It's a Mountain Ash, one of about a half dozen bare root seedlings I planted in 1992. It became the favorite tree of the Yellow-bellied Sapsuckers in our yard.
Sapsuckers first appeared in our yard in August 2004, most always seen on the mountain ashes. They'd occasionally check out the maple and plum trees, but they always ended up back on the ash trees, creating wells to create a free-flow of sap and to feast on the berries.
Many young sapsuckers have used these trees in their first weeks of life to drink the sap and eat insects that were drawn to the sap. Perhaps 5 or 6 generations of sapsuckers have drilled their first wells on this tree.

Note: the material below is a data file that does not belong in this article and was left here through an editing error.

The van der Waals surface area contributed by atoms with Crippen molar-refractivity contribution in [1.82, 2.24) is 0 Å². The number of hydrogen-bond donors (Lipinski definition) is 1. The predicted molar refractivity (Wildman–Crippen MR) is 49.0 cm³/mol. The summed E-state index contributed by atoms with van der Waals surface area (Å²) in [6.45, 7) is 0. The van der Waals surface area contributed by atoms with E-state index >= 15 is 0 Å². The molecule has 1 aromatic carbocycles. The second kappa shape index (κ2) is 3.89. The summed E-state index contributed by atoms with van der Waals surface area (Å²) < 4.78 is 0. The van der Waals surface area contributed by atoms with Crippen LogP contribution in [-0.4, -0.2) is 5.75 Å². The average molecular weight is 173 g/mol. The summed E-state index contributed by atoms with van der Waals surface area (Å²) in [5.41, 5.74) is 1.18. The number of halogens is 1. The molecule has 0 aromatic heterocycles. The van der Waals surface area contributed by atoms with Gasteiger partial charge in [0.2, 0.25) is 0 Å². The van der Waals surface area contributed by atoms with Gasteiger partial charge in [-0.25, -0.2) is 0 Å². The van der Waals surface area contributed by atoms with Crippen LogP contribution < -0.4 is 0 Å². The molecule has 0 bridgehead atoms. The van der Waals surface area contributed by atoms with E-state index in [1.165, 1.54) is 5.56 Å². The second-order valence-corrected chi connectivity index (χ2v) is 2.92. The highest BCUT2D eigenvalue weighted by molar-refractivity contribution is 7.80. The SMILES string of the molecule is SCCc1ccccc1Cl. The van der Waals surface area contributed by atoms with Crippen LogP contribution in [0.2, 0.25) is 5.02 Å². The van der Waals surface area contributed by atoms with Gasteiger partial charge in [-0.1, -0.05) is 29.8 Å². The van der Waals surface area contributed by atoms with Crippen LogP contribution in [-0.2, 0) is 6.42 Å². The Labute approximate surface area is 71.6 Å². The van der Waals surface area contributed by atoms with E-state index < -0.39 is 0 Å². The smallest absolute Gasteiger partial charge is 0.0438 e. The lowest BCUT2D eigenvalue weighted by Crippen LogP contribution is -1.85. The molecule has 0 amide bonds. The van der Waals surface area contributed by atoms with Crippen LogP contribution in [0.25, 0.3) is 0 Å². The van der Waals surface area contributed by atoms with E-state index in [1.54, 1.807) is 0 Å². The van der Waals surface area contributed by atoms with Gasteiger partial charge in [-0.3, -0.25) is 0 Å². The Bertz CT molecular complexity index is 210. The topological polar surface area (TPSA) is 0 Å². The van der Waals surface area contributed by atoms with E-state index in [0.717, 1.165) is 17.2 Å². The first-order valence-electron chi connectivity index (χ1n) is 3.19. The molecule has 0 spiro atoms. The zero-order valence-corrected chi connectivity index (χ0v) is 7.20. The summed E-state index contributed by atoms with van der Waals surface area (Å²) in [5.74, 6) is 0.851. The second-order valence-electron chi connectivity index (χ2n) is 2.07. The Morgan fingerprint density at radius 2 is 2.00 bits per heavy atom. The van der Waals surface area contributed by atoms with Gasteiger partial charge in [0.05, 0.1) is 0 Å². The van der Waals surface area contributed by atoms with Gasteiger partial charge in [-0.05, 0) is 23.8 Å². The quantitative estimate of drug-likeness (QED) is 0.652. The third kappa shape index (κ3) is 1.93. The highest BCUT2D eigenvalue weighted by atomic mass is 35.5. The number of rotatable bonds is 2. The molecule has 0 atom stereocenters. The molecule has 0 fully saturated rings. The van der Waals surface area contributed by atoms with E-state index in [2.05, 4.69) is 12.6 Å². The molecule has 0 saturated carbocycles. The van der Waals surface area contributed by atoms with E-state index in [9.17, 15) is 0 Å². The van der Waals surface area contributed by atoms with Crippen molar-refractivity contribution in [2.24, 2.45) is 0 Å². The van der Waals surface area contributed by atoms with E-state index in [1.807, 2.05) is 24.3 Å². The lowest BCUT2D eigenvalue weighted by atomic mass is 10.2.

Two other ashes succumbed to sapsucker damage a couple years ago. They are now lichen covered skeletons, still standing, but devoid of their compound leaves and orange/red berries during the growing season.
The healthiest survivor still hosts sapsuckers as well as other fruit-loving birds. It's a beautiful tree, shorter than the one that fell, but in a critical corner of the yard. I hope it recovers each year from the wounds inflicted on it by the sapsuckers. But even if it falls someday, I'm pleased that a half dozen trees I planted in my yard have provided food for generations of sapsuckers.
Now the big question: I didn't see the tree fall, so...did it make a noise?